More work to protect West Seattle forest land: Seattle Parks plant ecologist Michael Yadrick sent word of a new round of greenbelt restoration happening now – nine acres in the West Duwamish Greenbelt, the city’s largest contiguous forest, some of which is shown in our photo above, looking at the greenbelt behind the Parks facility on West Marginal Way SW.
These are what we call “new acres,” an area that hasn’t been touched for restoration before. This zone is very visible from the West Seattle Bridge. If you ever cruise westbound and look south at the hillside above the river, we are getting into the steep slopes above W Marginal Way. This Andover tract has some of the forests most heavily impacted by invasion of non-native plants, over 80% cover of ivy on the ground (and it was thigh-high when we first went in to survey for the work) and every single tree had ivy climbing up the trunk. The crew removed ivy from over 800 trees! A month or so after the crew completed the “survival rings,” I could actually see the texture of the forest canopy change. Much of that green, pillowy look that you see from the bridge is from ivy foliage that was hanging in the trees, which ultimately contributes to their decline over time. By removing it, we allow more light on the forest floor, which creates conditions more amenable to a healthy, mixed conifer forest.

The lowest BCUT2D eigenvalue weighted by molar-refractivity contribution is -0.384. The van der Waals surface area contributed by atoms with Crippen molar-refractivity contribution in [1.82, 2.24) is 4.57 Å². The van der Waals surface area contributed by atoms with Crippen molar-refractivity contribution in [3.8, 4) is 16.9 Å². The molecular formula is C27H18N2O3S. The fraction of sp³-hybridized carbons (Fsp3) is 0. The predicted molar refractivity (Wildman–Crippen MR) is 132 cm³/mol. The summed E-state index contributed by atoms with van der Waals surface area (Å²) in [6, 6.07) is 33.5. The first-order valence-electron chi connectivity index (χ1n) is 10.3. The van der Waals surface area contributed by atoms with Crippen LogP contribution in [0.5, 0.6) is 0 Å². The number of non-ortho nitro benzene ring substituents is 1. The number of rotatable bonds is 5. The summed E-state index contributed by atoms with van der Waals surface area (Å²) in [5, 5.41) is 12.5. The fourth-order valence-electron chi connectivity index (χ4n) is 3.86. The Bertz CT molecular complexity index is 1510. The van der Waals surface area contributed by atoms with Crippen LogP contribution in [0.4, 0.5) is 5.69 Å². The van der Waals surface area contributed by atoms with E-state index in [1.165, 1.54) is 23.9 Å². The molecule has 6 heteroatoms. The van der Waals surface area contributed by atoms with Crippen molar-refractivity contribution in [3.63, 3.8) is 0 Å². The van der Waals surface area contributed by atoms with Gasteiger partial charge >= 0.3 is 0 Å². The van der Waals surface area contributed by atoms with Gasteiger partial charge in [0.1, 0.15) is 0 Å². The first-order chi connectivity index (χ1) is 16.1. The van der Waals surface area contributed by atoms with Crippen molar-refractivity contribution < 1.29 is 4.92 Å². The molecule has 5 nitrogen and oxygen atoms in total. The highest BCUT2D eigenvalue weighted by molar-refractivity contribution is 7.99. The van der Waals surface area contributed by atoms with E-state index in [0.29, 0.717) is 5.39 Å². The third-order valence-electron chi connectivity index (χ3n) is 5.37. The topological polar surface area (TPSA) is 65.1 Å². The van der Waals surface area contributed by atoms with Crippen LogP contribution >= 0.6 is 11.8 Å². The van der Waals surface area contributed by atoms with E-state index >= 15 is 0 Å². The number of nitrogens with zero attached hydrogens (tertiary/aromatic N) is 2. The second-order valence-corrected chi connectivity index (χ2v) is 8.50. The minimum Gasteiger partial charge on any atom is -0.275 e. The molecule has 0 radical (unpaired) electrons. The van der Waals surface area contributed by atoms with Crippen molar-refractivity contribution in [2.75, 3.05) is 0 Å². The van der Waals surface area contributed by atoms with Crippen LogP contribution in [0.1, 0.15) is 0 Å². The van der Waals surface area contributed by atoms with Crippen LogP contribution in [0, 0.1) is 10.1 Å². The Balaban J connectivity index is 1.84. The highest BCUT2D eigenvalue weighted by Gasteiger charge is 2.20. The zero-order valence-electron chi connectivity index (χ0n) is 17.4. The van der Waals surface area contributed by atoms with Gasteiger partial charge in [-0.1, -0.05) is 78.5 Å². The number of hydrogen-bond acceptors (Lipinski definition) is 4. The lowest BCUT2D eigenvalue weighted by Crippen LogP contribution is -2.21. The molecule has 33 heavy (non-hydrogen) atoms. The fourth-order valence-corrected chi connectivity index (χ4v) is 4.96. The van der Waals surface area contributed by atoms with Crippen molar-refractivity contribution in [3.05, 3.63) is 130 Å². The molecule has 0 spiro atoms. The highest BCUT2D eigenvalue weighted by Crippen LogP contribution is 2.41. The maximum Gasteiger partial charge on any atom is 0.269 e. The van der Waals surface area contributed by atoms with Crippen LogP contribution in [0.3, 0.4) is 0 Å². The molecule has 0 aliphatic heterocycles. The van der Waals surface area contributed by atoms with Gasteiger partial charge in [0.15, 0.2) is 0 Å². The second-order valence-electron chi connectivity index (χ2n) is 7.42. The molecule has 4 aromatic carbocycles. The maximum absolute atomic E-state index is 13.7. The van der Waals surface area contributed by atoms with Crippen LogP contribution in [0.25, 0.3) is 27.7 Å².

(As far as we could tell from below, the brown areas in our photo are dead invasives. Yadrick’s explanation continues after the jump, if you’re reading this from the home page:)
This is work that is completed by contractors and Parks staff due to the safety of working in steep areas as well as the level of work needed to remove the invasive weeds and replant heavily. Nine acres is a good amount to cover in one season. This work on steep slopes and wetlands is what I consider the “dirty work” that many people won’t see at other GSP volunteer events. We want to let the public know about it.
Green Seattle Partnership’s goal is to restore 2500 acres of forested parkland by 2025, and we are halfway to that goal. For the next 10 years of the program, by our calculations, we have 500+ acres of steep slope work left to do in the city, and over 200 acres of that is in West Seattle (primarily in the W Duwamish and Duwamish Head). With restoration, comes the benefits of slope stability, habitat enhancement, and more pleasant recreational opportunities.
We have a new map where you can view the areas in restoration and places we have yet to work.
Read more about the Green Seattle Partnership here.